…at Middlebury! We got dropped off at Adirondack Circle today around 8am in the morning. We have put up more pictures under the “PHOTOS FROM THE TRIP” tab. We look forward to seeing you on Tuesday in Wilson Hall and sharing our experiences with you.
Here is coverage of the March we attended on the steps of the Alabama State Capitol:
On Sunday night, we had the opportunity to meet religious leaders from the community at the First United Methodist Church in Montgomery, AL. Four of the five people we met had interacted with Dr. Martin Luther King, Jr. It was incredible to be in the presence of people who have lived through the pinnacle of the Civil Rights Movement. Here are their names:
- Doctor Milton Davis
- Doctor Betty Davis
- Reverend Jackie Slaughter
- Reverend John Brooks
- Reverend Farrell Duncombe
On Monday, we visited the Selma Interpretation Center in Selma, AL. As we were talking to one of the interpreters, we found ourselves in the presence of Joanne Bland, a foot soldier in the 1965 Selma-Montgomery March. She was marching with some young people across the Edmund Pettus Bridge and asked us to join. As we were lining up to walk across the bridge, she said, “Think of social movements as a jigsaw puzzle. If a piece is missing, is the puzzle complete? No! You are the most important piece. All of us are equally important.” Afterwards, we visited The Lowndes Interpretive Center and we saw Joanne in the museum video. Joanne continues her work through her program, “Journeys For The Soul,” which entails giving groups a four hour Civil Rights tour in Selma. You can check out more of her work at this website: “Joanne Bland – civil and human rights activist.”
More blogposts and pictures to come…Please feel free to comment on our posts!
This post is from Anna Iglitzin on the Montgomery Spring Break trip, a sophomore feb at Middlebury College.
I want to start by saying that I am disastrously bad with names. When I meet new people, as I have been on this trip, I make it a point to tell people how bad I am at remembering names, so that they won’t feel offended when I inevitably avoid referring to them by name. As much as I pass off my forgetfulness in a joking manner, it actually deeply upsets me that I can care so much about my relationships with people but so easily forget the first thing that they say to me.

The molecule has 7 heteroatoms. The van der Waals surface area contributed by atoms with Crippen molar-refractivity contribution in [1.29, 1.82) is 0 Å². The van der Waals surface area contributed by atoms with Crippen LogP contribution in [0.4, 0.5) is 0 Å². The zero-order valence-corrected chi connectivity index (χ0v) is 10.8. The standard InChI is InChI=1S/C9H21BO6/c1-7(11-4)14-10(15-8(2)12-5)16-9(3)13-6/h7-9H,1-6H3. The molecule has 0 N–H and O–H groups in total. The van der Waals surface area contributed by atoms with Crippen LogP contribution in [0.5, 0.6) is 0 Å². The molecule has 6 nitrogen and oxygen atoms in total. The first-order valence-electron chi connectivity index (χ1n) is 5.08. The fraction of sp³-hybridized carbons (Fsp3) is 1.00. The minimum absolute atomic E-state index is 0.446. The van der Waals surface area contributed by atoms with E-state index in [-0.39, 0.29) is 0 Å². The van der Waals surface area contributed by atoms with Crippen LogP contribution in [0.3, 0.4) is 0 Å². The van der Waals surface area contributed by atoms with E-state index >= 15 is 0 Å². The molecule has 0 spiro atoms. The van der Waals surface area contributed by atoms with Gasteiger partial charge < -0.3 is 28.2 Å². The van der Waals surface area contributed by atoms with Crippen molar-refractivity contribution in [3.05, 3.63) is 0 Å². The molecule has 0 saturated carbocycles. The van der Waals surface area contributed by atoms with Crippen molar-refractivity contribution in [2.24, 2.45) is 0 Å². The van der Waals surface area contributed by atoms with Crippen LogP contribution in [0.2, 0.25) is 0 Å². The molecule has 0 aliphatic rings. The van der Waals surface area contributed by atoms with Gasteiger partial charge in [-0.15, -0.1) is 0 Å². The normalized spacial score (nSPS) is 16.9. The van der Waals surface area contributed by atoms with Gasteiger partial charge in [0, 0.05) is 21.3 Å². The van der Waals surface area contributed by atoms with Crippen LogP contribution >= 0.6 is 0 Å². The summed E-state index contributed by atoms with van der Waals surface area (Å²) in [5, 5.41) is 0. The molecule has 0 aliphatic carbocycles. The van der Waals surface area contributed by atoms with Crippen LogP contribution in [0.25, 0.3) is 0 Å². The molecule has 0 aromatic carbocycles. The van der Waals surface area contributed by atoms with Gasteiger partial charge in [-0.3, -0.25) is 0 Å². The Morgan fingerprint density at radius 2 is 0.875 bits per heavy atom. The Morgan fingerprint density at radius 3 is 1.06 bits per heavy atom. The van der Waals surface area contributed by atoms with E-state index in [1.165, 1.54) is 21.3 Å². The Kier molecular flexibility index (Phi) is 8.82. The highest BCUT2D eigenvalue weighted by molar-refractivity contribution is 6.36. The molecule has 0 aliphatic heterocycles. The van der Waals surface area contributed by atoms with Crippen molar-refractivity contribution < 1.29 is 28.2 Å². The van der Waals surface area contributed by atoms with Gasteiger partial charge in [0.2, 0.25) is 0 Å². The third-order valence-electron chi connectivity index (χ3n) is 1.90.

Sure, people’s names in no way encompass the true complexity of individuals, but in the absence of other information about someone, his/her name is a necessary component of connecting with them. Names are often deeply tied to people’s identity: they reflect roots, family, and often personal stories. Most importantly, names are what make us human.
Imagine if we were all known by social security numbers. In referring to one another, we would harken back not to personal stories about our grandmothers or a favorite literary character of our parents’, but to the order in which we were registered into a system.
This is what happened to inmates of concentration camps during the Holocaust. As part of the process of dehumanization, the Nazis referred to inmates by numbers in place of names. Although this may seem to be one of the less viscerally abhorrent ways that Nazis treated Jews and other minorities, assigning numbers to people in lieu of names deliberately took away an element of the inmates’ humanity.
Walking through the Civil Rights Memorial Center this morning, I was re-reminded about the power of names as I reflected on the similarities between the memorial and Yad Vashem, the Holocaust memorial in Israel. Both memorials seek to commemorate individuals who lost their lives and are very focused on the power of names and faces in allowing people to engage tangibly with history.